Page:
- Respond to Learning Reflection Prompts: How is X related to Y? What other information would you want to find? What was the most challenging topic in the chapter? How does this material connect to what you learned before? Reflection prompts promote connections across topics, helping students see content more holistically. Incorporate reflection in graded work as appropriate. Reflection assignments can be independent and ungraded or incorporated in class or online.
- Quiz to Learn: Provide sample questions or ask students to create multiple-choice questions as part of their study activities. Occasionally use one or two student-created questions on exams, or reward exceptional examples with extra credit.
- Crib Sheets: Even if they’re not allowed during an exam, the process of identifying what to put on a “cheat” sheet and organizing the information promotes thinking about the relative importance and relationships among concepts. Set aside a few minutes of class time for students to compare and contrast their sheets as part of student-led exam review.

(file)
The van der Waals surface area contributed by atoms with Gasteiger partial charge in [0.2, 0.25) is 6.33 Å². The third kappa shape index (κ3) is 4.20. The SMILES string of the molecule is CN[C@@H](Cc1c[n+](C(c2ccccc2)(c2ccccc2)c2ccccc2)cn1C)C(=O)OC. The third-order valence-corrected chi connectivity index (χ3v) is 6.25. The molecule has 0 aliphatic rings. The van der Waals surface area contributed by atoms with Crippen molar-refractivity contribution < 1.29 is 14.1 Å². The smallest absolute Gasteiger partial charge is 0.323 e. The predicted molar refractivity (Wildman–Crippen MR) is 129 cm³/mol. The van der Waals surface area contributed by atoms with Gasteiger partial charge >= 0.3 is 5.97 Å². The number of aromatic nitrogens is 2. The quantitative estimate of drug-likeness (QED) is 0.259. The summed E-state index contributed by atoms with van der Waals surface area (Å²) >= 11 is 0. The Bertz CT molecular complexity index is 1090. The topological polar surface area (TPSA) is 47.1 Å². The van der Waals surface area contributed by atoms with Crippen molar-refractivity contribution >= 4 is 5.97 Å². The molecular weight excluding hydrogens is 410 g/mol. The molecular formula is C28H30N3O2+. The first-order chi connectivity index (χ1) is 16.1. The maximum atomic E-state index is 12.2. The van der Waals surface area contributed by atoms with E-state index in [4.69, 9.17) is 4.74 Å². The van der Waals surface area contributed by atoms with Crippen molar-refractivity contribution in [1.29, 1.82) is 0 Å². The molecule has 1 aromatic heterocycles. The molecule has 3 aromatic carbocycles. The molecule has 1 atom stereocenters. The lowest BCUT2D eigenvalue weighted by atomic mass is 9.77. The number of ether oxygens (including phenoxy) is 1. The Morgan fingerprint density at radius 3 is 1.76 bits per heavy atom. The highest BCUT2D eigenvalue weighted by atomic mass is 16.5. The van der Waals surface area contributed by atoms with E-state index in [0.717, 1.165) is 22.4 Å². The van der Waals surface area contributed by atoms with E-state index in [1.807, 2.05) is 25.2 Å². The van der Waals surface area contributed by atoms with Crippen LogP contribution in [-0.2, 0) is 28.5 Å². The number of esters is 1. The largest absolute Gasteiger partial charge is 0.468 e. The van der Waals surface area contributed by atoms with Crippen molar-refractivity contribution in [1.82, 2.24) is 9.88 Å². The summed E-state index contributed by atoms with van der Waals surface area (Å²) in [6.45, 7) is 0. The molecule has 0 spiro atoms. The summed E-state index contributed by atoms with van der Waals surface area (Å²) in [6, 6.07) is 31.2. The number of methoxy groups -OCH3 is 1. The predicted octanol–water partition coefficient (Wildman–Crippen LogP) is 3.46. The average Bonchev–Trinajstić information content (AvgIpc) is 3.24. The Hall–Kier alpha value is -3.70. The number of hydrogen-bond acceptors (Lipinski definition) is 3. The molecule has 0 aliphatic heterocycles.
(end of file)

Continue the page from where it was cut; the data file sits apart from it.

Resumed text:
I think it’s time to retire the two-hour rule. This is not a call to abandon the credit hour or ignore institutional policy. Nor am I suggesting we ask students to study less. It is a call to think about mastery more and time less. For many students, studying is something only done before an exam and homework is completed because it’s graded. If we want to develop self-directed learners, these narrow conceptions of what it means to “study” must change. Teachers broaden and reshape students’ perceptions of homework and study by de-emphasizing time and focusing on substance. We can help students see class time, study time, and homework as an integrated system of activities designed to advance learning. We do that by being as specific and intentional about structuring students’ out-of-class study activities, graded or otherwise, as we are about what goes on during class.